Second Half of 2017 – Tree Board Volunteers Helped Increase Our Urban Forest and Provided New Information
November 16 -- Another American chestnut tree was planted at Bruce Drysdale Elementary, carefully and enthusiastically by fifth graders chosen to help with the chore. Wes Burlingame, a nurseryman and member of Hendersonville Tree Board, and Ben Jarrett, southeast regional science coordinator for American Chestnut Foundation, supervised. The two-foot high sapling was provided by the Tree Board and the American Chestnut Foundation. Bruce Drysdale Principal BJ Laughter said he is pleased to add yet another chestnut tree to the grove on school property. Already, three American chestnut trees grow well and strong on the campus of the school in downtown Hendersonville.
“The students at Bruce Drysdale are educated about the value of trees and we use our campus as an outdoor classroom for environmental studies and experiential learning,” he said. “We are thrilled to work with the Tree Board and the American Chestnut Foundation as their constant research hopes to bring back the grand trees that once thrived here in the mountains.”
Outstanding Volunteer Effort in 2017 – All tolled, 387 volunteer hours were donated during the year by community members working on and supporting projects of the Hendersonville Tree Board. And the financial value of this work? According to Independent Sector, a coalition of charities, foundations, corporations, and individuals that publishes research important to the nonprofit sector, the value of volunteer hours in 2017 is $24.14/hr. This adds up to a financial value of $9,342.18 on Tree Board projects.
October 28 -- Homeowners in Druid Hills Historic District who signed up for the NeighborWoods Project received 29 free trees, which they planted at their homes. These residents agreed to plant, maintain, and care for the trees so they will thrive and increase the urban-forest tree cover in the City. A demonstration was given on that day to show participants how to properly dig the soil, amend it, and plant the new trees to increase the chances of success.
“I am happy that my neighbors are interested and willing to commit to this program,” said Sereta Brackett, a long-time Druid Hills resident who helped organize the program in her neighborhood. “This is an older neighborhood, and it’s a good idea to add new trees to fill in where old ones have been lost.”
Nearly 200 trees have been planted in Hendersonville through the NeighborWoods program since 2010, including projects in Hyman Heights Historic Neighborhood where 35 new trees have been added to the numerous “historic” trees in the neighborhood; Hendersonville Community Co-op where more than 14 trees and numerous pollinator plants and shrubs were installed to enhance the storm water wetland behind the new storefront; 84 American dogwoods installed on properties along Fifth Avenue West, creating a beautiful springtime display; Regal Oaks affordable-housing project for senior citizens, where at least 10 fig and cherry trees were planted; and a project in Green Meadows which included fruit and nut trees.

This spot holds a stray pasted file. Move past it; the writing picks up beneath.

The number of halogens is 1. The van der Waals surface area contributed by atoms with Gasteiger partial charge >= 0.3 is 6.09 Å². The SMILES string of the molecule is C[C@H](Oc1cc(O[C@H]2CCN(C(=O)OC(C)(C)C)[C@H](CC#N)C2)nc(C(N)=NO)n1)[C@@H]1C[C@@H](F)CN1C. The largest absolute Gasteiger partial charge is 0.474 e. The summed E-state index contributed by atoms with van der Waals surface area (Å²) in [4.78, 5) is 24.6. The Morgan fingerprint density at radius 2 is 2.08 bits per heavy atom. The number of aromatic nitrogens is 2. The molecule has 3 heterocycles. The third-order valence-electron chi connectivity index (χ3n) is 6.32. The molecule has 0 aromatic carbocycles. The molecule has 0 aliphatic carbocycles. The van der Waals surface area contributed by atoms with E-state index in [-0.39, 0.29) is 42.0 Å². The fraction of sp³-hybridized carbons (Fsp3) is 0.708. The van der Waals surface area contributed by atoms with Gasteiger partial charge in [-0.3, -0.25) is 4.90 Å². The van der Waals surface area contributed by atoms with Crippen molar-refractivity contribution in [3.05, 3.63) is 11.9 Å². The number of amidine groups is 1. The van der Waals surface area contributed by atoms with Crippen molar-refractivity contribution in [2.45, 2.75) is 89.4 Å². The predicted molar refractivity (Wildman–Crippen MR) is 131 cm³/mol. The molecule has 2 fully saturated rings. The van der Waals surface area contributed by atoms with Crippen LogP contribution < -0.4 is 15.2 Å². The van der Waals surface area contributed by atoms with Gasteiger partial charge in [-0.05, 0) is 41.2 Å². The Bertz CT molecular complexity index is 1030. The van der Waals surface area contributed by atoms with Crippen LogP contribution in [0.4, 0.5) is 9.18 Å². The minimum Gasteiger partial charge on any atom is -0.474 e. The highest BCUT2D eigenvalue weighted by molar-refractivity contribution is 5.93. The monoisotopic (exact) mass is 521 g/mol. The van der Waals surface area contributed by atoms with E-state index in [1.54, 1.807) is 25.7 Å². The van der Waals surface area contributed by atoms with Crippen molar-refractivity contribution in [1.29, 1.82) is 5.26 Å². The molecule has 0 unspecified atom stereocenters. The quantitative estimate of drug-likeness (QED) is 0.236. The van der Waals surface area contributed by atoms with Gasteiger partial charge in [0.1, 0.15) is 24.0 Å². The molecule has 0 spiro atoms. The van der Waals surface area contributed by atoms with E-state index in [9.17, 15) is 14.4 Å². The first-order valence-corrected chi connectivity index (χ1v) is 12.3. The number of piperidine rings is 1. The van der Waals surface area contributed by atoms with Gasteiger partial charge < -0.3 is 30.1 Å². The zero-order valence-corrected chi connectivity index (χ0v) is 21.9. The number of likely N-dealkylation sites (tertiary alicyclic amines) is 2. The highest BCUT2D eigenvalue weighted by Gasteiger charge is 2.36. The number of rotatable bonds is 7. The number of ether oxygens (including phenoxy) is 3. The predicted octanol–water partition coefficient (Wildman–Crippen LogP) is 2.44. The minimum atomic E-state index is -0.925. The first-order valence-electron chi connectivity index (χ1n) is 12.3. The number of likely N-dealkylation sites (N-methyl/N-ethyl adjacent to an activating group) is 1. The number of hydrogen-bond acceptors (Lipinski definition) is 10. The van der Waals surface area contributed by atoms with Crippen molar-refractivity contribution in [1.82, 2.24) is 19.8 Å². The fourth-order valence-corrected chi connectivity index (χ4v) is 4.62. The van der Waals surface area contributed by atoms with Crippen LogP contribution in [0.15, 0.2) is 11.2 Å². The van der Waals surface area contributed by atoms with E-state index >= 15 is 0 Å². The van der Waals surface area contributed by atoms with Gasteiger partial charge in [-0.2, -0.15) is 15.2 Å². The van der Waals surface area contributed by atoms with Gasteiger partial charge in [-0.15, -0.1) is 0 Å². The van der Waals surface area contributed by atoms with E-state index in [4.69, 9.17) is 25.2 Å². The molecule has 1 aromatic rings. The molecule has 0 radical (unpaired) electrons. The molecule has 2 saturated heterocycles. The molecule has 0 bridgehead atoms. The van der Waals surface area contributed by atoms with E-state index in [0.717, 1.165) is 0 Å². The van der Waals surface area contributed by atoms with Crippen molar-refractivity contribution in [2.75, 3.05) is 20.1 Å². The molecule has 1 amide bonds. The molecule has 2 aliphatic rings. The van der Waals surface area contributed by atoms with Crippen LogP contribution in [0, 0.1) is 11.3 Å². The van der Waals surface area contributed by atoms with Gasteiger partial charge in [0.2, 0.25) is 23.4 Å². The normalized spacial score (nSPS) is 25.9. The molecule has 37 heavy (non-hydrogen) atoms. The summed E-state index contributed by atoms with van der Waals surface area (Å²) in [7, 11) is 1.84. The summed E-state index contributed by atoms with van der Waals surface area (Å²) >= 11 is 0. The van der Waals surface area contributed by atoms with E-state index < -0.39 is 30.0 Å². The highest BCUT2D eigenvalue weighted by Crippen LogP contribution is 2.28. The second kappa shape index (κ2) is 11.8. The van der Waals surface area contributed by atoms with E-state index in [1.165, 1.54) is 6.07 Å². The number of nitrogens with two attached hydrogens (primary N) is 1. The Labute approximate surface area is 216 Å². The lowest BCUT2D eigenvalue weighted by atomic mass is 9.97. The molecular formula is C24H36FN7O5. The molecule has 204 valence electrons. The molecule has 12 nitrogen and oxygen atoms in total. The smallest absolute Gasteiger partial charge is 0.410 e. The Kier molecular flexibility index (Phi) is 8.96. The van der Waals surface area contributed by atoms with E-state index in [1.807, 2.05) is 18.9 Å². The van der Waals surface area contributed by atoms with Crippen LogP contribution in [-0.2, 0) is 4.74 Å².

The NeighborWoods Tree Fund has been created at Community Foundation of Henderson County to accept donations, which will keep the tree-planting program growing. Money received will be used by Hendersonville Tree Board to purchase trees for residents to plant in yards, at businesses, in neighborhood green spaces, and where needed. The Tree Board’s program aims to assist residents to plant and maintain trees for health, beauty, wildlife, and to increase our urban forest coverage.
October 14 -- Six trees were planted in Keith Park, in the heart of Druid Hills neighborhood, to enhance the majestic older trees there. Among the trees to be added to the homes and landscape are American dogwood, white oak, redbud, sourwood, serviceberry, and sweet bay magnolia.
September 23 -- We experienced heavy rains of flash-flood proportions in 2017. Landowners and landscapers picked up some great tips and information at a program at Hendersonville Community Co-op sponsored by the Tree Board. Speakers for “Reduce and Control Your Storm Water Problems With Landscaped Trees and Plants” were Michael Huffman, Storm Water Quality Specialist with the City of Hendersonville, and Wes Burlingame, designer of the enhanced landscape at Hendersonville Community Co-op. The program was open to the public at no charge.
Through an informative PowerPoint presentation, Huffman provided general storm water information for homeowners and showed how to implement practices at home that are similar to those used in the creative landscaping at the Co-op. Tree Board member Wes Burlingame then led a guided stroll through the landscaped bio-retention area on Co-op property. Attendees saw first-hand how plants and trees work to help control and filter storm water, provide beauty, and support a variety of pollinators.
Six Heritage Tree Designations Accepted – Especially along Kanuga Street, where plans to widen the roadway caused concern in 2017 for landowners and those interested in historic preservation, the City’s Heritage Tree Designation helped show respect and care for mature and significant trees in the urban landscape. Several property owners applied during the year to designate six trees of significant value and those applications were accepted by City Council. Currently 14 trees are so designated, the first three in 1990, when the program began. The Tree Board oversees the Heritage Tree program. More information is available on the Tree Board website.
The Hendersonville Tree Board is a volunteer committee appointed by Hendersonville City Council. Its mission is to improve and maintain our urban forest, to educate citizens about trees and their economic and aesthetic importance, and to help implement the requirements of a registered Tree City USA.